Although cannabis is typically sold in plastic baggies by black market dealers, this is no way in which to store the kind herb. Unfortunately, many pot consumers confuse the most economical method of transporting relatively small quantities of pot for commercial sale — sandwich baggies or the special odor-proof, child-resistant bags employed by some dispensaries — as a suitable means of storage or for access to daily stash. They’re not.
Get the whole scoop from the editors at Mass Roots.
Baby boomers are getting high in increasing numbers, reflecting growing acceptance of the drug as treatment for various medical conditions, according to a study published in the journal Addiction.
The findings reveal overall use among the 50-and-older study group increased “significantly” from 2006 to 2013. Marijuana users peaked between ages 50 to 64, then declined among the 65-and-over crowd.
Read the whole article in The Cannabist.
We’re learning more and more about the effects of cannabis use but as this story explains, there’s still a lot we need to learn. “… it’s hard to conduct research on marijuana right now. The report says that’s largely because of regulatory barriers, including marijuana’s Schedule I classification by the Drug Enforcement Administration and the fact that researchers often can’t access the same sorts of marijuana that people actually use. Even in states where it’s legal to buy marijuana, federal regulations prevent researchers from using that same product.” Read the surprising findings here.
In his great Forbes magazine article, author Jacob Sullum lists the contradictions inherent in current marijuana legislation:
“The comparison of alcohol and marijuana presents an obvious challenge to anyone who thinks the government bans drugs because they are unacceptably dangerous. If anything, that rationale suggests marijuana should be legal while alcohol should be banned, rather than the reverse. Judging from this example, the distinctions drawn by our drug laws have little, if anything, to do with what science tells us about the relative hazards of different intoxicants.”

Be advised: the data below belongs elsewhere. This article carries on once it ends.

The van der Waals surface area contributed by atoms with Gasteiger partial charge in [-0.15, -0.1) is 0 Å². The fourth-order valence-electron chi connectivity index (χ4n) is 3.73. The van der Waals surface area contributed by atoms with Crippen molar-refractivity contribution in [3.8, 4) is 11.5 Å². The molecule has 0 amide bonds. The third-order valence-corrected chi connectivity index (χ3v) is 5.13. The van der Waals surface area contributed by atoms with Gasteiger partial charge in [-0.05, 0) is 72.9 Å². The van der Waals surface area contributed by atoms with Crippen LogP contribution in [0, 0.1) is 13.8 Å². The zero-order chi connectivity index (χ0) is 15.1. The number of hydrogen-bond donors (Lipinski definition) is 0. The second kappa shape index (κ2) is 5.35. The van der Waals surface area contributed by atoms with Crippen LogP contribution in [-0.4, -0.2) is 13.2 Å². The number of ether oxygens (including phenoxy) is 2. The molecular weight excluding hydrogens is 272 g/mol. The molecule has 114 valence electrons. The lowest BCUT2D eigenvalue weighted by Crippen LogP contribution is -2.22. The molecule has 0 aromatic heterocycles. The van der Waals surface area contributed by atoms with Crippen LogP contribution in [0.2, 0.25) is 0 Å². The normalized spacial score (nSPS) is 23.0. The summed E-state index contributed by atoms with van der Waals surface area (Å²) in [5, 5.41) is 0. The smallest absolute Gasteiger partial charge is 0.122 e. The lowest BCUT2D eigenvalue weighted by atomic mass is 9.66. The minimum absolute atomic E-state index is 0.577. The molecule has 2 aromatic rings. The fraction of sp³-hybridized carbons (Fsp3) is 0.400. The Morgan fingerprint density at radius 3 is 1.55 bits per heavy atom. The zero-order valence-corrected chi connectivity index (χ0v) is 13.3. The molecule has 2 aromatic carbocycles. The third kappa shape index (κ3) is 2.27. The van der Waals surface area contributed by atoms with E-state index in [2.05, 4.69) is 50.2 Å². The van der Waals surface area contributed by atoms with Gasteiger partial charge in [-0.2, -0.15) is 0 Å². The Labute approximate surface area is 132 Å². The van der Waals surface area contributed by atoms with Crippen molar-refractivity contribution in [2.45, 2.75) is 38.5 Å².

Well worth reading the entire article here.
We’re in the final stages of production of a couple of products that we’re very excited about: The Cannary Pouch and Lid’l Pipe. Last fall when Finch and his wife were packing for a trip and wanted to take along something to smoke, they realized they had nothing to carry it in except an old paper sack. So we designed a handsome leather pouch with separate pockets for a pipe and our stash. Continue reading
The decision to declassify marijuana as a schedule 1 drug has been supposedly held up due to a lack of good data regarding the health implications. (Of course for years the federal government did not allow marijuana to be grown so any testing has been difficult.) But a recent 20-year study in New Zealand may give our government the data it needs: “After controlling for a number of factors, including tobacco use, childhood health, and childhood socioeconomic status, researchers’ 20-year study came to an interesting conclusion — namely, that marijuana use only had a statistically significant adverse impact on periodontal health. In other words, marijuana had no negative impact on a dozen other health factors, including lung function, systemic inflammation, BMI, or metabolic health. ” Read the whole story here.
Even though marijuana use is still illegal federally, there are surprising signs it’s going mainstream fast. “We’re witnessing the emergence of a business that is about to become a massive economic force,” said Chris Walsh, managing editor of Marijuana Business Daily. “These figures, which we deem conservative, show not only how important the industry already is to the U.S economy at large, but also how much more important it is about to become.” Read the whole article at Salon.